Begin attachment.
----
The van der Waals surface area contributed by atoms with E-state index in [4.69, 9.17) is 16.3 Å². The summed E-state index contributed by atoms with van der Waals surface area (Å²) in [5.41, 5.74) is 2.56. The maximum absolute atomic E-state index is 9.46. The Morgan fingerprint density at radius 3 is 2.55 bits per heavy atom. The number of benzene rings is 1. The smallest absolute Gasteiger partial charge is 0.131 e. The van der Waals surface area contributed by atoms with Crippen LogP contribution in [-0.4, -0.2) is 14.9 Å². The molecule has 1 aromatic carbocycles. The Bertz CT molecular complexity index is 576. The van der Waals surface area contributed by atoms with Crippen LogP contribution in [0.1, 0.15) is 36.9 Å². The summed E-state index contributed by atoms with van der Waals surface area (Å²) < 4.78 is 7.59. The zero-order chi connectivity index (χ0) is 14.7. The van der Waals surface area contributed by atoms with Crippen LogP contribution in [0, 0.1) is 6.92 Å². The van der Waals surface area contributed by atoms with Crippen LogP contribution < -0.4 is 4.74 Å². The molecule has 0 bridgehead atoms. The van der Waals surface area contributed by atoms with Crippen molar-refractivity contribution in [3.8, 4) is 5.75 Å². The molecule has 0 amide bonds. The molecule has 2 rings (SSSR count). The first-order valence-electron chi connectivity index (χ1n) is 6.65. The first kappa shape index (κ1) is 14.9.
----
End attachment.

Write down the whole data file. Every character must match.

The van der Waals surface area contributed by atoms with E-state index in [4.69, 9.17) is 16.3 Å². The summed E-state index contributed by atoms with van der Waals surface area (Å²) in [5.41, 5.74) is 2.56. The maximum absolute atomic E-state index is 9.46. The Morgan fingerprint density at radius 3 is 2.55 bits per heavy atom. The number of benzene rings is 1. The smallest absolute Gasteiger partial charge is 0.131 e. The van der Waals surface area contributed by atoms with Crippen LogP contribution in [-0.4, -0.2) is 14.9 Å². The molecule has 1 aromatic carbocycles. The Bertz CT molecular complexity index is 576. The van der Waals surface area contributed by atoms with Crippen LogP contribution in [0.1, 0.15) is 36.9 Å². The summed E-state index contributed by atoms with van der Waals surface area (Å²) < 4.78 is 7.59. The zero-order chi connectivity index (χ0) is 14.7. The van der Waals surface area contributed by atoms with Crippen LogP contribution in [0, 0.1) is 6.92 Å². The van der Waals surface area contributed by atoms with Crippen LogP contribution < -0.4 is 4.74 Å². The molecule has 0 bridgehead atoms. The van der Waals surface area contributed by atoms with Crippen molar-refractivity contribution in [3.8, 4) is 5.75 Å². The molecule has 0 amide bonds. The molecule has 2 rings (SSSR count). The first-order valence-electron chi connectivity index (χ1n) is 6.65. The first kappa shape index (κ1) is 14.9.